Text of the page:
“I just tried to hold it and keep it going,” Peebles reflects.“I knew it would have to be a miracle. … It was a pretty amazing feeling to know I just pulled it off and did it after that battle all year.”
Smothered by decals, the white Dodge Ram truck that Peebles won at the NFR and drove back home to Redmond sits in the gravel driveway near the barn on his property. His gold belt buckle is currently getting engraved, but he happily displays the two new saddles he won in Vegas, one for winning the world championship and one for winning the average at the NFR.
Peebles rented a party bus and a limo to celebrate on the Vegas Strip with friends and family, including his longtime girlfriend, his father, Ken, and his mother, Amy, both also Redmond residents.
Bain, 33, could not be in Las Vegas for the finals because he was nursing a shoulder injury for which he will have surgery next week. But he was overjoyed to watch on television as his longtime friend claimed the world title.
“It was amazing,” Bain says. “I wish I could have been there with him. But circumstances this year … I wasn’t able to make it, but I was so glad, he had done so well early in the year, so after he got hurt he was starting to panic he wouldn’t make the finals.”
When the dust settled after the last round in Las Vegas, Mote, who finished 11th in the world standings despite struggling with a neck injury, shook his protege’s hand and looked into his eyes.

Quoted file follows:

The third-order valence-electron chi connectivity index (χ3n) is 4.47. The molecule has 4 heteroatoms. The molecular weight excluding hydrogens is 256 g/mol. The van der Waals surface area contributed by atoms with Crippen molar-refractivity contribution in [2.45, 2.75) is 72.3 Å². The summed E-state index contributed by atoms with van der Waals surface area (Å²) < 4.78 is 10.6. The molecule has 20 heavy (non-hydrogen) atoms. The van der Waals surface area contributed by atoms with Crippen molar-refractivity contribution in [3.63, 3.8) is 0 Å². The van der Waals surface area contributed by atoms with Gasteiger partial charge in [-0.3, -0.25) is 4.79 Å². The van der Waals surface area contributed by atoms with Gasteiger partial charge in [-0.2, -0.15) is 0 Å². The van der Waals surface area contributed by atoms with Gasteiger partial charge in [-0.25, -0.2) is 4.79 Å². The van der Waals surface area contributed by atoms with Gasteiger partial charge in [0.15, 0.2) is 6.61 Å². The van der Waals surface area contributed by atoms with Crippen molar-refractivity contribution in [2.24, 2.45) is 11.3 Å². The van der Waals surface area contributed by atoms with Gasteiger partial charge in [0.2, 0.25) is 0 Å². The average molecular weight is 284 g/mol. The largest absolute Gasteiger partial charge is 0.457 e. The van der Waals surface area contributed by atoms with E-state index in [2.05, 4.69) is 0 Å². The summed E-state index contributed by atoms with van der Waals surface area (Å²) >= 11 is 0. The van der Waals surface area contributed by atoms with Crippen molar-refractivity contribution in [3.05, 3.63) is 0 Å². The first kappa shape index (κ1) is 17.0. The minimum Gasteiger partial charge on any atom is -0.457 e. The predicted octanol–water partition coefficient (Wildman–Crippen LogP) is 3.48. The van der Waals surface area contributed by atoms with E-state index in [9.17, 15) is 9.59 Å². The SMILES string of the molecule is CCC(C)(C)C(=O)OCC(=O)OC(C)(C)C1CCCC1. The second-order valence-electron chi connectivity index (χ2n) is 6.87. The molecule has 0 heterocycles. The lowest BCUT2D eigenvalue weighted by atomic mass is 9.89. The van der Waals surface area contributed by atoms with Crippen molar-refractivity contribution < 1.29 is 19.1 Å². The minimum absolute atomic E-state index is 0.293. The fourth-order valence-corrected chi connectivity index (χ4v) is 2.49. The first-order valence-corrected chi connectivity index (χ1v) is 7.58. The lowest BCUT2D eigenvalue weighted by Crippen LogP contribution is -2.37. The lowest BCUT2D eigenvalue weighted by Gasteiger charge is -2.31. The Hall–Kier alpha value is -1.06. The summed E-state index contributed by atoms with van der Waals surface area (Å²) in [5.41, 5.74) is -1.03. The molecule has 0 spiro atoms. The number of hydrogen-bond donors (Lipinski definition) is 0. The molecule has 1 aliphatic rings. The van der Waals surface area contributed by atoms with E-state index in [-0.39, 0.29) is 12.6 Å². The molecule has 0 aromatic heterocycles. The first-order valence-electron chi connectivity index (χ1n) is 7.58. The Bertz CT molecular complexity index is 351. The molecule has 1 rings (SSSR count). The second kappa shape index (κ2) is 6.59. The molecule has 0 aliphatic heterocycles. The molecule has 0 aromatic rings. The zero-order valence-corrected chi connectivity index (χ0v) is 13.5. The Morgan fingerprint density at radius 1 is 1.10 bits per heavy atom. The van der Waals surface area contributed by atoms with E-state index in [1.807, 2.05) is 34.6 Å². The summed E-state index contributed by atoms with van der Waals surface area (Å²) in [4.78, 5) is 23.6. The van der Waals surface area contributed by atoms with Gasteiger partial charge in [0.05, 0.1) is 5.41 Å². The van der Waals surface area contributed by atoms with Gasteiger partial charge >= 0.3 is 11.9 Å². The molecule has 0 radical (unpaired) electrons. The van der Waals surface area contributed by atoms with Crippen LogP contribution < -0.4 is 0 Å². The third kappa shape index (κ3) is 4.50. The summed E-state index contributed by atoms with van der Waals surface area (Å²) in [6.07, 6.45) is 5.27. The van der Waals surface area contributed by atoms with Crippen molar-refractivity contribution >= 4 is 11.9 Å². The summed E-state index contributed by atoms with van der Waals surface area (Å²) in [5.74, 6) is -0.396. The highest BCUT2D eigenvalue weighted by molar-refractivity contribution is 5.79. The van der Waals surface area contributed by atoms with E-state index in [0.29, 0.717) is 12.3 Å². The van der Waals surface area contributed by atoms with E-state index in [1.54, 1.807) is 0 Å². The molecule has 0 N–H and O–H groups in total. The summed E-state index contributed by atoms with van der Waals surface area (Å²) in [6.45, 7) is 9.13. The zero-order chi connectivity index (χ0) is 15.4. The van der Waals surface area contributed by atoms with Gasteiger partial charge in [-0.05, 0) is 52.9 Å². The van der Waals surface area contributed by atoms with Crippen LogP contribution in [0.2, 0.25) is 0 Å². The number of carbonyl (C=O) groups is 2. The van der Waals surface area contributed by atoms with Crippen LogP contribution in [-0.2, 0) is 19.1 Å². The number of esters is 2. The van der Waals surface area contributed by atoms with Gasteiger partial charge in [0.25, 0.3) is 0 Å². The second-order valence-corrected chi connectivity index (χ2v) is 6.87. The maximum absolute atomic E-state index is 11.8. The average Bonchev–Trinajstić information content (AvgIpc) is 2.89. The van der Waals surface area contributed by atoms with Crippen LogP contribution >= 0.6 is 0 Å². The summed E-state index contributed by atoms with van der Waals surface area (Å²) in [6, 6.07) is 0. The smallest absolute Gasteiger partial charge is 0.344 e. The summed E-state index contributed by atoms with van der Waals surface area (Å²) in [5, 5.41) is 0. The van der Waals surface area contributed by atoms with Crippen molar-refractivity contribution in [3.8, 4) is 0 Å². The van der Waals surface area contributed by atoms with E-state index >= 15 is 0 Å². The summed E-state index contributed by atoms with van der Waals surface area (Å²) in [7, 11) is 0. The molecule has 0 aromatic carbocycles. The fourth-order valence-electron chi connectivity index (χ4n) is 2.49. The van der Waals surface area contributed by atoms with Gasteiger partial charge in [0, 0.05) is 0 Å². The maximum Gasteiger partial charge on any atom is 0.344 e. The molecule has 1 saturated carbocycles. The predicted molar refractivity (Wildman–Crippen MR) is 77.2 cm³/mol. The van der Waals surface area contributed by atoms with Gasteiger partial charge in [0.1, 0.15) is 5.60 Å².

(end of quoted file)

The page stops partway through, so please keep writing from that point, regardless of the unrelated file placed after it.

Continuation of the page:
“He said, ‘I just want you to know I’m really, really proud of you,’” Peebles recalls. “It was a lot to hear that from him because I’ve looked up to him my whole life.”
Mote, who had visited Peebles in the Bozeman hospital in July as he recovered, says this year’s NFR was the first time he had ever rooted for somebody else to win the world bareback title.
“I’m super proud of him, and he handled it all really well,” Mote says. “That was a big ride.”
Peebles says he is shooting for four world titles, just like his mentor.
“It’s hard to get one, and it’s even harder to repeat,” Mote says. “He obviously has the ability and determination. I wouldn’t bet against him.”
After he returned from near death to reach the top of the rodeo world, who would?
— Reporter: 541-383-0318, firstname.lastname@example.org